The discussion also focused on the practical issue of transferring 900,000 EUTM registrations to the UK system, a process made more complex by the fact that a fair number of the registrations were not filed in English. Some issues, like parallel imports and European design rights, have political sensitivities.
Finally, I made a presentation regarding the important Star Athletica case, which was decided by the US Supreme Court in March 2017. We have previously reported on that development in our blogs on March 22, 2017 and May 5, 2017.
In short, we had a very enjoyable and productive meeting. And as anyone who attends the INTA annual meeting knows, half the pleasure for us was being able to sit down while we networked with friends and colleagues.
Credit: Monica P. McCabe
Thank you to Phillips Nizer law clerk Candace Arrington of our Corporate & Business Law and Intellectual Property Law Practices for providing assistance with the review and preparation of this blog post.
My partner Helene Freeman has offered her reflections on these pages about the recent Supreme Court opinion in Star Athletica, L. L. C. v. Varsity Brands, Inc., commonly known as the cheerleader uniform case. Our Fashion Practice held a seminar recently for the industry where Helene provided further thoughts based on her posts, and I provided some practical considerations based on the court’s ruling. Here is a brief summary.
The key point to remember is that the Supreme Court has greatly simplified how you look at cases of apparel and accessory copyrights and claimed infringement. Because the case involved fabric patterns, I will limit my discussion to them, but there are broader implications, from belt buckles to furniture. The bottom line is this: from now on, we will not examine the garment itself, just the surface design. It no longer matters that, if you take stripes, chevrons and other familiar cheerleader-uniform patterns off the uniform, all you have left is a tennis dress–that is, something with a different function from a cheerleader uniform. All we need do is look at the pattern on the fabric used to make the dress, as if it were unrolled from a bolt of cloth and laid flat. In fact, it does not even matter if a cutter snips pieces from the bolt into a recognizable shape of a dress. It’s the design of the fabric, and just that design, that matters from now on.
That possibly makes even more important the question that the Supreme Court sent back for consideration by the trial court: whether the design that was allegedly copied embodied enough original expression to warrant protection by copyright. The rule is that even modest creativity, when fixed in a creative work, is protectable by copyright. (All you haiku writers, take heart.) Using neckties from several makers and nations as an example, I showed our conference attendees that original variations to familiar patterns (such as bees and starbursts) could be protectable. Even if what results is a “thin” copyright, it is still enforceable.
That leads to a follow-on reflection: There being no central database of protected designs, and with fabric designs now being viewed as if standing alone, as some kind of sartorial Ding an sich (a “thing in itself” in Kantian philosophy), if you have a pattern that looks like it might be original, and if you intend to spend time and money using it to make clothing (or other products), now, more than ever, it is important that you seek copyright registration–and that you discuss your options with counsel. Because the cut of the cloth and claimed usefulness (as in, “Those look like the kind of stripes I would find on a cheerleader uniform.”) are now irrelevant for copyright purposes, you will have to undertake your analysis in a field of potential risk beyond that formed by the goods you are making. Using cheerleader uniforms as an example once more: stripes and chevrons on those uniforms, if upheld as protectable by copyright, could, in theory, be infringed upon not merely by designs on competing uniforms but also by fabric designs on anything that is nonfunctional (such as a purely decorative wall hanging) or functional (such as neckties, carpets and sofas).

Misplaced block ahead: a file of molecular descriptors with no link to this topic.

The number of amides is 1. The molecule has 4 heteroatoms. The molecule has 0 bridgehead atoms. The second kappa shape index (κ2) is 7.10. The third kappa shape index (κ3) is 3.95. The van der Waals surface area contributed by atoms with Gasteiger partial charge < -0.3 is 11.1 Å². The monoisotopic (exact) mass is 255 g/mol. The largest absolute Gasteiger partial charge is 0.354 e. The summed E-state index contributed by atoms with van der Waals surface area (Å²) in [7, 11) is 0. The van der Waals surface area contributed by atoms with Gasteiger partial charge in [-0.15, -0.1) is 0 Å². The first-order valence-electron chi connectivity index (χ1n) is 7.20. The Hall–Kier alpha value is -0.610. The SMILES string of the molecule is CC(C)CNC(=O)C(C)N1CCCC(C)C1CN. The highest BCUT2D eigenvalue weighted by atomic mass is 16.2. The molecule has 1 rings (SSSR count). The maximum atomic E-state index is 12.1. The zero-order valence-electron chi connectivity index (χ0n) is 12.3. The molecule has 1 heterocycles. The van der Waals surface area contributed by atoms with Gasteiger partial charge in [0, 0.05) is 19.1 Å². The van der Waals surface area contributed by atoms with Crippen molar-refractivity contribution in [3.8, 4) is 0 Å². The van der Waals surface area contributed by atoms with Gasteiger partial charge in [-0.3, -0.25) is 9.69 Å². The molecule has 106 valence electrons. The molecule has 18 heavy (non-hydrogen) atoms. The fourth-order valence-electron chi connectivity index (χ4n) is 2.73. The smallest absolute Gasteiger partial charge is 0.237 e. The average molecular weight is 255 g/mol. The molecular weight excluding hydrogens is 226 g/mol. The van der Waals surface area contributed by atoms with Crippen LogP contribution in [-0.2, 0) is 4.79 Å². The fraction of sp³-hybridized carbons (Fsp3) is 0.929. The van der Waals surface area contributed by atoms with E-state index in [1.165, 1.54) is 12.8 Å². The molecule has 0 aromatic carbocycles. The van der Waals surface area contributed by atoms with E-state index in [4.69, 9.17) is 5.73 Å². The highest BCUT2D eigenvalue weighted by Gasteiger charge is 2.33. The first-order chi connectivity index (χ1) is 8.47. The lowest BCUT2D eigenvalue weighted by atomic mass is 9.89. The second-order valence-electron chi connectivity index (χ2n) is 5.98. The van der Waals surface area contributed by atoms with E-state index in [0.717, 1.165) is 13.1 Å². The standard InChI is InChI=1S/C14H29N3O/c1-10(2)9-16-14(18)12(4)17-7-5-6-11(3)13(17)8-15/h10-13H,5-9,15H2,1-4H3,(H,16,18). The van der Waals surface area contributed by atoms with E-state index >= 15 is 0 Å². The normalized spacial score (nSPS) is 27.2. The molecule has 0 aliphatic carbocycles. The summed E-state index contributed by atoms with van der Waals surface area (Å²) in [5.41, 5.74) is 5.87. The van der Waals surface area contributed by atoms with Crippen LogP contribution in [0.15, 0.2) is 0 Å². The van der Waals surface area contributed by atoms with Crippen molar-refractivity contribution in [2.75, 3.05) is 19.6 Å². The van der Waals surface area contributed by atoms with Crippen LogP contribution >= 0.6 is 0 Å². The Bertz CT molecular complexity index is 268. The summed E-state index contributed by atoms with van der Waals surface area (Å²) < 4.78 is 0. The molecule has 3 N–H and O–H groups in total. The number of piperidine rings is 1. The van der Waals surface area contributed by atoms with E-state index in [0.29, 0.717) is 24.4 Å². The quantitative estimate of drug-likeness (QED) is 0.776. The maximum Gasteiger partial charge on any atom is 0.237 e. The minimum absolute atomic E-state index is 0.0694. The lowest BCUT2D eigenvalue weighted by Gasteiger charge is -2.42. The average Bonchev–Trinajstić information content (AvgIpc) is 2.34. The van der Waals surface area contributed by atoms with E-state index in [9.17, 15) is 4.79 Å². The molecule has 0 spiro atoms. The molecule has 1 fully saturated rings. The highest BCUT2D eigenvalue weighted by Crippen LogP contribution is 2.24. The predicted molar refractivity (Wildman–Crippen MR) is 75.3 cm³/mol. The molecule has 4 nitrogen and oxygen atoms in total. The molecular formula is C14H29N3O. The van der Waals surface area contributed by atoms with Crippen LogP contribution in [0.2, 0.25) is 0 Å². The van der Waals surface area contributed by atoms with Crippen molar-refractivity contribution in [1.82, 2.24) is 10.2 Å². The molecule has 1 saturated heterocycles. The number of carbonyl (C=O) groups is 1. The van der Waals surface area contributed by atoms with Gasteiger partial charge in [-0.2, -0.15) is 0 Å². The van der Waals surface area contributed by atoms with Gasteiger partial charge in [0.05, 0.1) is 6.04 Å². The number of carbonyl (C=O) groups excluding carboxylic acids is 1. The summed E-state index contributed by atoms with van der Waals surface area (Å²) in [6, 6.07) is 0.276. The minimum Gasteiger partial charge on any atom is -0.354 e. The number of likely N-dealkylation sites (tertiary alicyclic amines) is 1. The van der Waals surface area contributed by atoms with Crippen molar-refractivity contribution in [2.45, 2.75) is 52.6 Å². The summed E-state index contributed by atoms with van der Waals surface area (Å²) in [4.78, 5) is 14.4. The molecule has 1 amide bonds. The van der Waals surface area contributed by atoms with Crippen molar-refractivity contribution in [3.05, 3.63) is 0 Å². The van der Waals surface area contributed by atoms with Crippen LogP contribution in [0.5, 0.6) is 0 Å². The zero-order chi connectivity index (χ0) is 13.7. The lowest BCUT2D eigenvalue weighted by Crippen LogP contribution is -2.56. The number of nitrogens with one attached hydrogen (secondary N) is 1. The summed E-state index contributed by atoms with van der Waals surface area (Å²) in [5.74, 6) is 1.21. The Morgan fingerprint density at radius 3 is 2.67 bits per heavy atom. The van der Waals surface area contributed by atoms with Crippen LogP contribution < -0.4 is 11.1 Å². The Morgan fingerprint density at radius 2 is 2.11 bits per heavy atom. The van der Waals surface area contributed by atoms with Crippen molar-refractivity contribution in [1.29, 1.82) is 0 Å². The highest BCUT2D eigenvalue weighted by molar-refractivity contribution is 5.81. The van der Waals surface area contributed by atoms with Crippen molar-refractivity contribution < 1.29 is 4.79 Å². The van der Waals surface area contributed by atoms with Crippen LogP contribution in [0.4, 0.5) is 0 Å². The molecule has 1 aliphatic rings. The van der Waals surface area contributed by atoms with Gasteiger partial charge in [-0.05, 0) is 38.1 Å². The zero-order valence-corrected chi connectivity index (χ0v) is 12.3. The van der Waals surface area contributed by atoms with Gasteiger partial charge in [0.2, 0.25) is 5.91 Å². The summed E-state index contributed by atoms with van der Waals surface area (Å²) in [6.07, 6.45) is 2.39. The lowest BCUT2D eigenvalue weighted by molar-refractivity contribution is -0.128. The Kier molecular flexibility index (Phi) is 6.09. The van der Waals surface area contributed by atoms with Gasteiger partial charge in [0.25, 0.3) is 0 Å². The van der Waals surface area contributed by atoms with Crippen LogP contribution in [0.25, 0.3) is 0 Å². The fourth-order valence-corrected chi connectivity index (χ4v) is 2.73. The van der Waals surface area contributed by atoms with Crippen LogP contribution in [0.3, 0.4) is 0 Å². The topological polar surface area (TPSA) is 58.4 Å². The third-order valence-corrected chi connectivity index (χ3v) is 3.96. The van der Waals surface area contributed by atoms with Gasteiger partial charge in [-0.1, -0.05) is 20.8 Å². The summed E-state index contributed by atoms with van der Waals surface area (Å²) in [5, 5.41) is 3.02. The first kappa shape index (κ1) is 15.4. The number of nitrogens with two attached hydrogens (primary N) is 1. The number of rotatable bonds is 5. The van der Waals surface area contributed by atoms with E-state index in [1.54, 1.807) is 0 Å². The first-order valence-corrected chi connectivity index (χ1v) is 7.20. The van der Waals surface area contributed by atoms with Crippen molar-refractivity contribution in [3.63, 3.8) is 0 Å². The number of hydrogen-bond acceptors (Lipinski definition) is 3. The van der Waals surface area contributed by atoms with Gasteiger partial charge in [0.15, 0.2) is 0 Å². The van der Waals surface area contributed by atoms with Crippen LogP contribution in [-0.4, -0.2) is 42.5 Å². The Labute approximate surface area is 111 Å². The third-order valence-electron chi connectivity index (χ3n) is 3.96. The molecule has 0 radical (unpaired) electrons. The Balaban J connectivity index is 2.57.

That brings us again to our favorite money-saving advice: discuss these issues with knowledgeable counsel before you invest your time and money. In the law, that ounce of prevention is worth at least a ton of cure.
Credit: Alan Behr
The Supreme Court decision in Star Athletica L. L. C. v. Varsity Brands, Inc., No. 15-866 was announced today and the fashion industry can breathe a huge sigh of relief. In fact, the industry, especially accessory businesses, would be justified in popping open the Champagne. Not only did the Court uphold the Sixth Circuit’s judgment that the designs of the cheerleading uniforms were separable, it greatly simplified and expanded the two- and three-dimensional features of useful articles that can qualify for copyright protection.
The opinion holds that the design of a useful article is eligible for copyright protection if the feature can be perceived as a copyrightable two or three-dimensional pictorial, graphic or sculptural design separate from the useful article, on its own or in some other tangible medium, if it can be “imagined” separately from the useful article. Physical separability is not required. The analysis of separability under the statute is a purely conceptual undertaking. Conceptual separability does not require that the remaining part of the useful article, apart from the two and three dimensional design, be either fully functional or even equally useful. The focus of the separability analysis under the copyright statute is on the extracted two- and three-dimensional design and, according to the Court, one need not “imagine a fully functioning useful article without the artistic features.” Nor does it matter, the Court holds, that the artistic feature plays a role in the function of the useful article.
All of the other glosses on conceptual separability that the various appeals courts had previously articulated are swept away. It does not matter that the artistic feature of the design would be marketable separately, so long as it can be imagined as existing. It doesn’t matter that it was conceived originally for the useful purpose to which it was put.
Left for another day is whether the specific designs at issue are copyrightable. That will be the task of the trial court on remand. However, Justice Ginsberg notes in a footnote that the requisite creativity for copyright is extremely low.
Credit: Helene M. Freeman